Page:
Canadian Institute of Ukrainian Studies
Canadian Institute of Ukrainian Studies (CIUS; Ukrainian: Канадський iнститут українських студiй). A leading center of Ukrainian studies outside Ukraine, established in July 1976. The campaign for its creation as a publically financed institutional home for Ukrainian studies in Canada had been a major undertaking of the Ukrainian Canadian Professional and Business Federation. Owing to the lobbying efforts of Manoly Lupul, Peter Savaryn, Lawrence Decore, and other prominent Ukrainian Canadians, and with the support of Albert Hohol, then Alberta’s minister of advanced education, the Government of Alberta initially funded the establishment of the CIUS at the University of Alberta in Edmonton. Thereafter it has been a regular part of that university.
The CIUS promotes Ukrainian and Ukrainian-Canadian studies by awarding research grants, fellowships, and scholarships; publishing books and research reports (see Canadian Institute of Ukrainian Studies Press), the Journal of Ukrainian Studies (1976–2012), the Internet Encyclopedia of Ukraine (www.encyclopediaofukraine.com) (est 2001), and the electronic journal East/West: Journal of Ukrainian Studies (www.ewjus.com) (since 2014); organizing or cosponsoring conferences, colloquiums, public lectures, and seminars; facilitating Ukrainian-studies research by scholars in Canada, Ukraine, and other countries; and facilitating the development of Ukrainian-language educational resources for Canada’s elementary and secondary schools.
The CIUS’s main office and several of its centers and programs are based at the University of Alberta: the Ukrainian Language Education Centre (formerly the Ukrainian Language Resource Centre, est 1977); the Peter Jacyk Centre for Ukrainian Historical Research (PJCUHR, est 1989); the Stasiuk Program for the Study of Contemporary Ukraine (est 1990); the Kule Ukrainian Canadian Studies Centre (formerly the Ukrainian-Canadian Program, est 1992); the Research Program on Religion and Culture (formerly the Ukrainian Church Studies Program, est 1994); the Canada-Ukraine Legislative and Intergovernmental Project (1996–2004); the Kowalsky Program for the Study of Eastern Ukraine (est 1998), which is affiliated with the Kowalsky Eastern Institute of Ukrainian Studies (est 1999, with branches in Zaporizhia and Chernihiv) at Kharkiv University and supports the Baturyn Archeological Project; the Centre for Political and Regional Studies (est 2013); and East/West: Journal of Ukrainian Studies. The Edmonton office also houses a Ukrainian-language resource center, the archives of several Ukrainian scholars, and the Bohdan Bociurkiw Memorial Library (specializing in East European church history).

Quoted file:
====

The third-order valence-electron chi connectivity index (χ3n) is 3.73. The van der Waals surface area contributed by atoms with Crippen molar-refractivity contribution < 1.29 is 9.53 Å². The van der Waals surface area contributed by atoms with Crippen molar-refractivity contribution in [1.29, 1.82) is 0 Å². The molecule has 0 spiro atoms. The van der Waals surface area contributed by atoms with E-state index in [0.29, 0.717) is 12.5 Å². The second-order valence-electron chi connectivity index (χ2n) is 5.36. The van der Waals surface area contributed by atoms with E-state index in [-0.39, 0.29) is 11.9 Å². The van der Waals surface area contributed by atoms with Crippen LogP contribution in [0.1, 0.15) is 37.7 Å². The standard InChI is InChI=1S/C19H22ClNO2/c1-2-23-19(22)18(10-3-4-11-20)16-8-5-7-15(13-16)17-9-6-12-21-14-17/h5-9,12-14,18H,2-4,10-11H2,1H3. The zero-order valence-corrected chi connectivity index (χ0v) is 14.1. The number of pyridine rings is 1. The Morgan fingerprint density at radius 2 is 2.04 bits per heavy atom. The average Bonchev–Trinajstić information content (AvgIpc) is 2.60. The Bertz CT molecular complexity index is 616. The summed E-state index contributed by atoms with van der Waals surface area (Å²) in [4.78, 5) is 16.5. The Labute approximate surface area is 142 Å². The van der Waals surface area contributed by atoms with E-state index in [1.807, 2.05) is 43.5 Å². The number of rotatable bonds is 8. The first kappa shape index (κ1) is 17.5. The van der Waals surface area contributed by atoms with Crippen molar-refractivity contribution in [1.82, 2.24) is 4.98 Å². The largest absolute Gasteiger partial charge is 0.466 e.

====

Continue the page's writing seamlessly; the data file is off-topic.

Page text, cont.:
Since 1976 the CIUS has also maintained an office at the University of Toronto, headed by George Stephen Nestor Luckyj (1976–82), Danylo Husar Struk (1982–99), and Frank Sysyn (since 1999). From 1977 staff at the Toronto Office translated, partly wrote, and edited the five-volume Encyclopedia of Ukraine (University of Toronto Press, 1984–93) in collaboration with Volodymyr Kubijovyč, Arkadii Zhukovsky, and other editors and contributors to the Entsyklopediia Ukraïnoznavstva (Encyclopedia of Ukraine) based at the Shevchenko Scientific Society in Sarcelles, France. Since 2001 Toronto staff have continued that project as the Internet Encyclopedia of Ukraine (www.encyclopediaofukraine.com). Also located at the Toronto Office have been the editorial offices of the Journal of Ukrainian Studies (1976–85, 1993–2012) and the Canadian Institute of Ukrainian Studies Press (since 1992); the director of the PJCUHR (Frank Sysyn) and much of the work of its Hrushevsky Translation Project; the Danylo Husar Struk Program in Ukrainian Literature (est 1989); and the Holodomor Research and Education Consortium (est 2013).
In recent years the CIUS has collaborated with Lviv University and the Ukrainian Catholic University (UCU) in Lviv on a number of scholarly and educational projects, most significantly the Petro Jacyk Program for the Study of Modern Ukrainian History and Society (est 2008) at the UCU and its journal Ukraïna moderna.
The first director of the CIUS was Manoly Lupul (1976–86), who was aided during its first few years by associate directors Ivan Lysiak Rudnytsky, George Stephen Nestor Luckyj, and Bohdan Bociurkiw. Lupul was succeeded by Bohdan Krawchenko (1986–91), Frank Sysyn (acting director, 1991–92), Zenon Kohut (1993–2012), and Volodymyr Kravchenko (since 2012). Other scholars who have worked for the CIUS include Jars Balan, Olenka Bilash, Serge Cipko, Heather Coleman, John-Paul Himka, Bohdan Harasymiw, Andrij Hornjatkevyč, Halyna Hryn, Oleh Ilnytzkyj, Bohdan Klid, Bohdan Kordan, Svitlana Krys, Taras Kuzio, Andrij Makuch, David Marples, Alla Nedashkivska, Roman Petryshyn, Serhii Plokhy, Thomas Prymak, Roman Senkus, Roman Shiyan, Mykola Soroka, Marko Robert Stech, Frances Swyripa, Maxim Tarnawsky, Myroslav Yurkevich, and Taras Zakydalsky.
Lupul, Manoly. ‘The Establishment of the Canadian Institute of Ukrainian Studies at the University of Alberta: A Personal Memoir,’ JUS 18, nos 1–2 (Summer–Winter 1993)
Savaryn, Petro. ‘Spohady uchasnyka: Polityka, bahatokul'turnist', Kanads'kyi instytut ukraïnoznavstva, abetkova Entsyklopediia Ukraïny-2,’ Zakhidn'okanads'kyi zbirnyk (Edmonton) 3 (1999)
Forum for Ukrainian Studies http://ukrainian-studies.ca/
[This article was updated in 2015.]